A Vietnamese cybersecurity firm claimed Saturday that it managed to beat Apple's highly touted Face ID security measure using a mask costing about $150 to make. Representatives from Bkav said in a public statement that the entire process took about a week to accomplish.
At the iPhone X launch event in September, Apple's Senior Vice President Phil Schiller claimed that the tech giant had worked with mask and makeup designers to create a locking mechanism that could not be cracked.
"With the iPhone X, your iPhone is locked until you look at it and it recognizes you. Nothing has ever been more simple, natural, and effortless," Schiller said. "This is the future of how we'll unlock our smartphones and protect our sensitive information."
Bkav researchers, on the other hand, claim they can obtain the 3D data necessary to construct a mask capable of opening a locked iPhone X with Face ID in a matter a seconds. The security firm argued that a skilled artist could likely generate such a custom mask based on a handful of 2D photographs of the phone's user.
"Everything went much more easily than you expect," the company wrote in a news release, noting that the iPhone's facial recognition system only needs half of a person's face in order to work.
"The recognition mechanism is not as strict as you think, Apple seems to rely too much on Face ID's AI. We just need a half face to create the mask. It was even simpler than we ourselves had thought."
As proof of the concept, Bkav released a video that it says demonstrates how a custom mask that had significant visual differences to the human eye could be used to trick an iPhone X into unlocking. In its blog post, the company noted that portions of the mask were actually generated on a regular two-dimensional printer.
While other security researchers have cast doubt upon Bkav's claims, the firm revealed a related method for tricking facial-recognition systems from Lenovo, Toshiba and others in 2009.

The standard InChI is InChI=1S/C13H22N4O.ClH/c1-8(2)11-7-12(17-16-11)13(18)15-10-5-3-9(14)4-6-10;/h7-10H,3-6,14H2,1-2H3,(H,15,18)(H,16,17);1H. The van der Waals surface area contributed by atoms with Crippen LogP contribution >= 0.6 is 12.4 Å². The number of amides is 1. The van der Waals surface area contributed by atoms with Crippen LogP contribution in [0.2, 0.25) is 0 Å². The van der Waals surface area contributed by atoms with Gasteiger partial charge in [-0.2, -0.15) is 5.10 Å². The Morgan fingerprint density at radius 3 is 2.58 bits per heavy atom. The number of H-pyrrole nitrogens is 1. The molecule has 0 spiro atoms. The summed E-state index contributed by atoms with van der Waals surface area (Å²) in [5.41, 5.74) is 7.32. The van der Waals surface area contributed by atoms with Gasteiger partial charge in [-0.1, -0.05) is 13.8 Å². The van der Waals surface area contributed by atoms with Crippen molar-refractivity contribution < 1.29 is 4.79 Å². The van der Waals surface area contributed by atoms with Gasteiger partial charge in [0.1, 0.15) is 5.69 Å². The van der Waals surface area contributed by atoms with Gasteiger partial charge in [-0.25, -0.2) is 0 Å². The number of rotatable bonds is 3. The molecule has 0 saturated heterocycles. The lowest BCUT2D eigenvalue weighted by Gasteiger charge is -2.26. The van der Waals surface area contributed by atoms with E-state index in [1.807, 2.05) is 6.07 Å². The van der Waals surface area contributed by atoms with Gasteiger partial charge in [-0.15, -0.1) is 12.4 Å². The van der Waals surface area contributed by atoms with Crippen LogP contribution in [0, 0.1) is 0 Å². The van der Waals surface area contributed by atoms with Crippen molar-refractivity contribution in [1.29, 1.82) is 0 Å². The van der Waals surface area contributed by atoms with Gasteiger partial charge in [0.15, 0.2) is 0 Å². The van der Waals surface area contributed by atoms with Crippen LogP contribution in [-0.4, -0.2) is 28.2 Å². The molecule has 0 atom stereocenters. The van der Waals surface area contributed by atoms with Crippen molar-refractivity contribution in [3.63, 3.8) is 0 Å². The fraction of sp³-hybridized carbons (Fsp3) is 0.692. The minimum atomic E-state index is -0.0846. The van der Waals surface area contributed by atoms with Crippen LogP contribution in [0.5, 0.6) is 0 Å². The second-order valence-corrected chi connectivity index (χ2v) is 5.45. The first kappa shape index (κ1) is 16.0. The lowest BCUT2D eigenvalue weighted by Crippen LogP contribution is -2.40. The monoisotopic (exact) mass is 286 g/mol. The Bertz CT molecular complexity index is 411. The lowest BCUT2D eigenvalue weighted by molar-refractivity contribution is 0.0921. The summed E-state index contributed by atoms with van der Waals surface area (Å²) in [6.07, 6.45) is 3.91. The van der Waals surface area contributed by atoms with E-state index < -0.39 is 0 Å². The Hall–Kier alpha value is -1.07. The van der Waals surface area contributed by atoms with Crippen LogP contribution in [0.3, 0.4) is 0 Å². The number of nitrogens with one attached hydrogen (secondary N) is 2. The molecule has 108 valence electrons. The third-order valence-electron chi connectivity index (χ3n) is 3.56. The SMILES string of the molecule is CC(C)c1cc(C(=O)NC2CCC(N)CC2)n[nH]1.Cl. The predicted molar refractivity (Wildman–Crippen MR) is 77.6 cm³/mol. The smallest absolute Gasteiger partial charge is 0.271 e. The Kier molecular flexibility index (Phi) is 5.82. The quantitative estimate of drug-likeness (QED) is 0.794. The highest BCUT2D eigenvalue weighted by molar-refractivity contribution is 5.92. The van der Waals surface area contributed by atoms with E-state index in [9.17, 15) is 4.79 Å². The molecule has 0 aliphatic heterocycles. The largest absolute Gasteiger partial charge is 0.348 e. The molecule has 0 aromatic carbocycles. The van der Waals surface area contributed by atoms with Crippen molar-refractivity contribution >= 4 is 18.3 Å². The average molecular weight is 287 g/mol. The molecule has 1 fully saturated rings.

Similarly, in September of this year, users of Samsung phones found that the Korean tech company's own facial recognition system could be tricked with just a simple photograph:
Bkav seemed to admit that the hack wasn't something those unversed in software and facial-recognition based security could simply whip up. The danger, it claims, is nonetheless considerable.
"Exploitation is difficult for normal users, but simple for professional ones," the company noted. "With Face ID's being beaten by our mask, FBI, CIA, country leaders, leaders of major corporations, etc. are the ones that need to know about the issue, because their devices are worth illegal unlock attempts."
Apple has yet to comment on the matter.
Overall, the potential Bkav exploit seems to suggest that facial recognition may still face significant hurdles before it can be regarded as an impenetrable locking mechanism.
Many experts agree that, in high-stakes situations where security is paramount, passwords in combination with physical access keys remain the best mechanism for securing a device (despite the fact that many of us are awful at using them).
As well, the pattern-drawing security method offered on Windows and Android operating systems have proven effective under study. In 2012, the FBI claimed in a federal court filing that it was unable to decipher the pattern that an accused pimp had set on his Android smartphone.